De*bate", v. i. 1.
To engage in strife or combat; to fight. [Obs.]
Well could he tourney and in lists
2. To contend in words; to dispute; hence, to
deliberate; to consider; to discuss or examine different arguments in
the mind; -- often followed by on or upon.
He presents that great soul debating upon the
subject of life and death with his intimate friends.
De*bate" (?), v. t. [imp. & p.
p. Debated; p. pr. & vb. n.
Debating.] [OF. debatre, F. débattre; L.
de + batuere to beat. See Batter, v.
t., and cf. Abate.] 1. To
engage in combat for; to strive for.
Volunteers . . . thronged to serve under his banner,
and the cause of religion was debated with the same ardor in
Spain as on the plains of Palestine.
2. To contend for in words or arguments; to
strive to maintain by reasoning; to dispute; to contest; to discuss;
to argue for and against.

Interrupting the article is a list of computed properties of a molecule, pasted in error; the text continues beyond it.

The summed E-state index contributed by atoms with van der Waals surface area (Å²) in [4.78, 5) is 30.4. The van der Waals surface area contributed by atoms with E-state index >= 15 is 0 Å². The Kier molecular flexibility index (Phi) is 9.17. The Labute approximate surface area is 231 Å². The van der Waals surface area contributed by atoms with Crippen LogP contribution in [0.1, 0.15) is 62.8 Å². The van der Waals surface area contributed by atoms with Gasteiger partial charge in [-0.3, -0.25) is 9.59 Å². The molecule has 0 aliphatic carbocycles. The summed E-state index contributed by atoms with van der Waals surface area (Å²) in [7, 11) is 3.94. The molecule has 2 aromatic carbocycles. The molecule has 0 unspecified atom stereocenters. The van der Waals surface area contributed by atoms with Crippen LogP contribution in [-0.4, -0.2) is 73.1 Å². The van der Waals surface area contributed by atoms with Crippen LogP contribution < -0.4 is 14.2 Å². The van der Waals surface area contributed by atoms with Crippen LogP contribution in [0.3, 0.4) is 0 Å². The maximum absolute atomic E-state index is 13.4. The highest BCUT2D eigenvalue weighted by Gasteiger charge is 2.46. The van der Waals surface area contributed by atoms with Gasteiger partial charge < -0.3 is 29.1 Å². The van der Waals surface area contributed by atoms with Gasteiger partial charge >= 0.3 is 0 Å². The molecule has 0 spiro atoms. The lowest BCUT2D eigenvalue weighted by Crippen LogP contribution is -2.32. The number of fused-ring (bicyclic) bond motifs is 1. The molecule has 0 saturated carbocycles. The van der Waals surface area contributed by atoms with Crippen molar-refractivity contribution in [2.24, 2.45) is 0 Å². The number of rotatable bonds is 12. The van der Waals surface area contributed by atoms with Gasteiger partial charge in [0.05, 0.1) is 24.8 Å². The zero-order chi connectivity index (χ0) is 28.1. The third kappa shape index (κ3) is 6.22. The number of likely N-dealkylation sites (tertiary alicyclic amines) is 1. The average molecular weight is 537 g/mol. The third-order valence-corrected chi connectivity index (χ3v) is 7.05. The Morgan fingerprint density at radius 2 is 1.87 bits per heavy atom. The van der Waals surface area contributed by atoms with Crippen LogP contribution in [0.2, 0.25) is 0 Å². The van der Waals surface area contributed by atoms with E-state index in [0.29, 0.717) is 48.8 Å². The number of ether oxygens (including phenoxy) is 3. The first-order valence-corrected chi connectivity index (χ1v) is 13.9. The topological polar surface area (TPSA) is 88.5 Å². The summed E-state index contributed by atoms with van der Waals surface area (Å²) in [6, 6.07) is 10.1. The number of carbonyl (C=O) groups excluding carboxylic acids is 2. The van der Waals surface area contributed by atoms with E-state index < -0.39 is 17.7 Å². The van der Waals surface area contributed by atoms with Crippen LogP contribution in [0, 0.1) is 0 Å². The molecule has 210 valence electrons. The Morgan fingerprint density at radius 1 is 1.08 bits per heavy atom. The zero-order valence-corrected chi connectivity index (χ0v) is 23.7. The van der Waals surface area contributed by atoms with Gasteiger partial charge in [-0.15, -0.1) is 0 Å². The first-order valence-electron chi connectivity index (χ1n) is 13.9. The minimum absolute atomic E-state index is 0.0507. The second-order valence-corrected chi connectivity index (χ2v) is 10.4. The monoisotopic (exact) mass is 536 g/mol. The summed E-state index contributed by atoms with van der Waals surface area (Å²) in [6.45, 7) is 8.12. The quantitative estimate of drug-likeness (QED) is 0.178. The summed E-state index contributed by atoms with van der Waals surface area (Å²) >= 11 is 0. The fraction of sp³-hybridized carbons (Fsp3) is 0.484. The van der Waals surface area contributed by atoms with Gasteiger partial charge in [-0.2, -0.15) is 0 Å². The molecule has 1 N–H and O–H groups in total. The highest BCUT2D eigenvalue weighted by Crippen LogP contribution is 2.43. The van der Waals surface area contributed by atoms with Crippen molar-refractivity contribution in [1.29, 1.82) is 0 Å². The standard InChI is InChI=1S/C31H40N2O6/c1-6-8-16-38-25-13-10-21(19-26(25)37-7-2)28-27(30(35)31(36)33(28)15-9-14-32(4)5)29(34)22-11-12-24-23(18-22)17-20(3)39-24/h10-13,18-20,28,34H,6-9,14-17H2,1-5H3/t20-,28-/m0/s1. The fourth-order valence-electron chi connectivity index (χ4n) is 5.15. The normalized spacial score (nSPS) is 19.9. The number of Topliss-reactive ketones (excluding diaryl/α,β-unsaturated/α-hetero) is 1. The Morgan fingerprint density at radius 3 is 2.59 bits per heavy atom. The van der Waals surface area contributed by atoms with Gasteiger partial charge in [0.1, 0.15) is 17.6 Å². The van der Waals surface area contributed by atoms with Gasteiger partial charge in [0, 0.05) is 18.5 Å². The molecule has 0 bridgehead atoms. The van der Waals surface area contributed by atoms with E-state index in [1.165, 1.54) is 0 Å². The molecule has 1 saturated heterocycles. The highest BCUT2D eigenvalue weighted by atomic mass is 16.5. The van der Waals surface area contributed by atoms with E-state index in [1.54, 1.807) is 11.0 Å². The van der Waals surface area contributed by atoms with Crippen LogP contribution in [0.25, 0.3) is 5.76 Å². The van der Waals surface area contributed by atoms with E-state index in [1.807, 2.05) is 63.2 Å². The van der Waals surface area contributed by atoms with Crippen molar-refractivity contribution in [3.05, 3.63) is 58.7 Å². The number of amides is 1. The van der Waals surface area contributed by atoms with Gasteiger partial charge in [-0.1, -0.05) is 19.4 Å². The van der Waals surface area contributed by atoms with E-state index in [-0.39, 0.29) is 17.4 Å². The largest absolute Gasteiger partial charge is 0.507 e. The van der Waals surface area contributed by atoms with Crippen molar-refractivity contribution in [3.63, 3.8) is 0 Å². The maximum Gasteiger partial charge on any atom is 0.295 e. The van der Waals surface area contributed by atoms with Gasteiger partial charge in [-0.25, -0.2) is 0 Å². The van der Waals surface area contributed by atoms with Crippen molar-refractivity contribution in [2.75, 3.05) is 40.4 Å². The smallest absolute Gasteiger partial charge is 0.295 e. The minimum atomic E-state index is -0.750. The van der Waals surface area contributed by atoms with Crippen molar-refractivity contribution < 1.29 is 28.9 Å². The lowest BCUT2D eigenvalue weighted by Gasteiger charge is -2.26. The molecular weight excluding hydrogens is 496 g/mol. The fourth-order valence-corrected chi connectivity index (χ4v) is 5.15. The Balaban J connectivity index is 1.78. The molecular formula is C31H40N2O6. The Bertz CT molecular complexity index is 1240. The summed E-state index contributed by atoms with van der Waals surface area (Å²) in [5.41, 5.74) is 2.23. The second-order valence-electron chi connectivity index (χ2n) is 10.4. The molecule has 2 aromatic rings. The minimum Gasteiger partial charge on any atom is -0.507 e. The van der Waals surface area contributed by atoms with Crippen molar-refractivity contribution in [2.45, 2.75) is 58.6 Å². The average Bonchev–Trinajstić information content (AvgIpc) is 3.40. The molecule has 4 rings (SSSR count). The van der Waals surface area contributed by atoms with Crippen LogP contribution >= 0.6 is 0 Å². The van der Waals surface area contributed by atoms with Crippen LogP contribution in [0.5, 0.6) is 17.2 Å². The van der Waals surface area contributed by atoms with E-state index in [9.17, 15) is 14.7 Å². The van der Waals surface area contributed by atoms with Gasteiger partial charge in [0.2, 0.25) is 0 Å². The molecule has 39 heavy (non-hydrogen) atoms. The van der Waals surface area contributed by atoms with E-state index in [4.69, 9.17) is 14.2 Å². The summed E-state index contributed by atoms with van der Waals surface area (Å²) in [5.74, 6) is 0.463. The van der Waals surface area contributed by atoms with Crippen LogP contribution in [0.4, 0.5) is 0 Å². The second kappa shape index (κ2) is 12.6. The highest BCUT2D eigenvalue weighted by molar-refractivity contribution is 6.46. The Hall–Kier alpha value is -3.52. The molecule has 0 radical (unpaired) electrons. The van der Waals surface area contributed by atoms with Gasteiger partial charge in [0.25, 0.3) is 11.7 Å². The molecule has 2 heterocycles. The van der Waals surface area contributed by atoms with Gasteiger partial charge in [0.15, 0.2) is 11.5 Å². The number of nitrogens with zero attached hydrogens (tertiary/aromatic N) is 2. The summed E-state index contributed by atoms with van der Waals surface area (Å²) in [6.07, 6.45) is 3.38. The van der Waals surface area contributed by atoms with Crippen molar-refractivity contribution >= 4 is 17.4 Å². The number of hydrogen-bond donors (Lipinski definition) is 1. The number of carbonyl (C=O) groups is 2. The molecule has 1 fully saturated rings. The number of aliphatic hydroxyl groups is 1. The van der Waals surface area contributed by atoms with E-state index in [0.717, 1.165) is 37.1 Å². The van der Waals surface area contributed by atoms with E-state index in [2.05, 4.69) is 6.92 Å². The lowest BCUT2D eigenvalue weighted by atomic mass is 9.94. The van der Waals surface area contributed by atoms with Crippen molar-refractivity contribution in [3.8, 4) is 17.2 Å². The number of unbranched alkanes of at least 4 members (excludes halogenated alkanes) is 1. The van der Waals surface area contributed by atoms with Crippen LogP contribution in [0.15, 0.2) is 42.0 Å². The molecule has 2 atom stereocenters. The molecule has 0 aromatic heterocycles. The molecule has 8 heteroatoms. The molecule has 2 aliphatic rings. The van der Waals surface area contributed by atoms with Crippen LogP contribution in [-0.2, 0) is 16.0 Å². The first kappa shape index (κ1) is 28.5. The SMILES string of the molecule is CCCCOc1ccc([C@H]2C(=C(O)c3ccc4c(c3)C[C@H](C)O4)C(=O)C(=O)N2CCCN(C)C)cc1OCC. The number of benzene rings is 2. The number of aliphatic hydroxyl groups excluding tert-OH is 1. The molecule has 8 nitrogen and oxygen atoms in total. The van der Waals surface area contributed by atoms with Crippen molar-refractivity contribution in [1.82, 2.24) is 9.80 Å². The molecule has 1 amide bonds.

A wise council . . . that did debate this
Debate thy cause with thy neighbor
himself. Prov. xxv. 9.
Syn. -- To argue; discuss; dispute; controvert. See
Argue, and Discuss.
De*bate", n. [F. débat,
fr. débattre. See Debate, v.
t.] 1. A fight or fighting; contest;
On the day of the Trinity next ensuing was a great
debate . . . and in that murder there were slain . . .
fourscore. R. of Gloucester.
But question fierce and proud reply Sir W.
Gave signal soon of dire debate.
2. Contention in words or arguments;
discussion for the purpose of elucidating truth or influencing
action; strife in argument; controversy; as, the debates in
Parliament or in Congress.
Heard, noted, answer'd, as in full
3. Subject of discussion. [R.]
Statutes and edicts concerning this